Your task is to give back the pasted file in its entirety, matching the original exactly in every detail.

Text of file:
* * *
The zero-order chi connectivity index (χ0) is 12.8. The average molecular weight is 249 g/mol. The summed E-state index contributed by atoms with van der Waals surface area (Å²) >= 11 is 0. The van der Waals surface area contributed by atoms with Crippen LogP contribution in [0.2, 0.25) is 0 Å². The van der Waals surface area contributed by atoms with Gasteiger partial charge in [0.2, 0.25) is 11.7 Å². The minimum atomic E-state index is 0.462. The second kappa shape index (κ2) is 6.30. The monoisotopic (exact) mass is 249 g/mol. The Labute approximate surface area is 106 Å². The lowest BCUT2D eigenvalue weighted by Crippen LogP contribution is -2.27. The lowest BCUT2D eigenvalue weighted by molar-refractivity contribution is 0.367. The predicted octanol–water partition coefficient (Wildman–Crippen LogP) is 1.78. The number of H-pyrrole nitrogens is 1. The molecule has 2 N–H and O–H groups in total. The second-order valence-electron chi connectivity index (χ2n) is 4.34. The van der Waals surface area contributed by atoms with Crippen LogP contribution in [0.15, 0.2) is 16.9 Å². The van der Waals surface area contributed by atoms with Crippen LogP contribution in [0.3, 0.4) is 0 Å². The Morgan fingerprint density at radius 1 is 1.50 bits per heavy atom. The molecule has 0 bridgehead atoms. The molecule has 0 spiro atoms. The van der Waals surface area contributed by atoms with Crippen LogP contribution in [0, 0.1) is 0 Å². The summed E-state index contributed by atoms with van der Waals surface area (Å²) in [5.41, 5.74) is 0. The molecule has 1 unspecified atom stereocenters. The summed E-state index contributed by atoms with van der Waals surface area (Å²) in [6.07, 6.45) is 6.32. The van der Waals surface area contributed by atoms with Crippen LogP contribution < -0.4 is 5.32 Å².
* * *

The zero-order chi connectivity index (χ0) is 12.8. The average molecular weight is 249 g/mol. The summed E-state index contributed by atoms with van der Waals surface area (Å²) >= 11 is 0. The van der Waals surface area contributed by atoms with Crippen LogP contribution in [0.2, 0.25) is 0 Å². The van der Waals surface area contributed by atoms with Gasteiger partial charge in [0.2, 0.25) is 11.7 Å². The minimum atomic E-state index is 0.462. The second kappa shape index (κ2) is 6.30. The monoisotopic (exact) mass is 249 g/mol. The Labute approximate surface area is 106 Å². The lowest BCUT2D eigenvalue weighted by Crippen LogP contribution is -2.27. The lowest BCUT2D eigenvalue weighted by molar-refractivity contribution is 0.367. The predicted octanol–water partition coefficient (Wildman–Crippen LogP) is 1.78. The number of H-pyrrole nitrogens is 1. The molecule has 2 N–H and O–H groups in total. The second-order valence-electron chi connectivity index (χ2n) is 4.34. The van der Waals surface area contributed by atoms with Crippen LogP contribution in [0.15, 0.2) is 16.9 Å². The van der Waals surface area contributed by atoms with Crippen LogP contribution in [0.3, 0.4) is 0 Å². The Morgan fingerprint density at radius 1 is 1.50 bits per heavy atom. The molecule has 0 bridgehead atoms. The molecule has 0 spiro atoms. The van der Waals surface area contributed by atoms with Crippen LogP contribution in [0, 0.1) is 0 Å². The summed E-state index contributed by atoms with van der Waals surface area (Å²) in [5.41, 5.74) is 0. The molecule has 1 unspecified atom stereocenters. The summed E-state index contributed by atoms with van der Waals surface area (Å²) in [6.07, 6.45) is 6.32. The van der Waals surface area contributed by atoms with Crippen LogP contribution < -0.4 is 5.32 Å².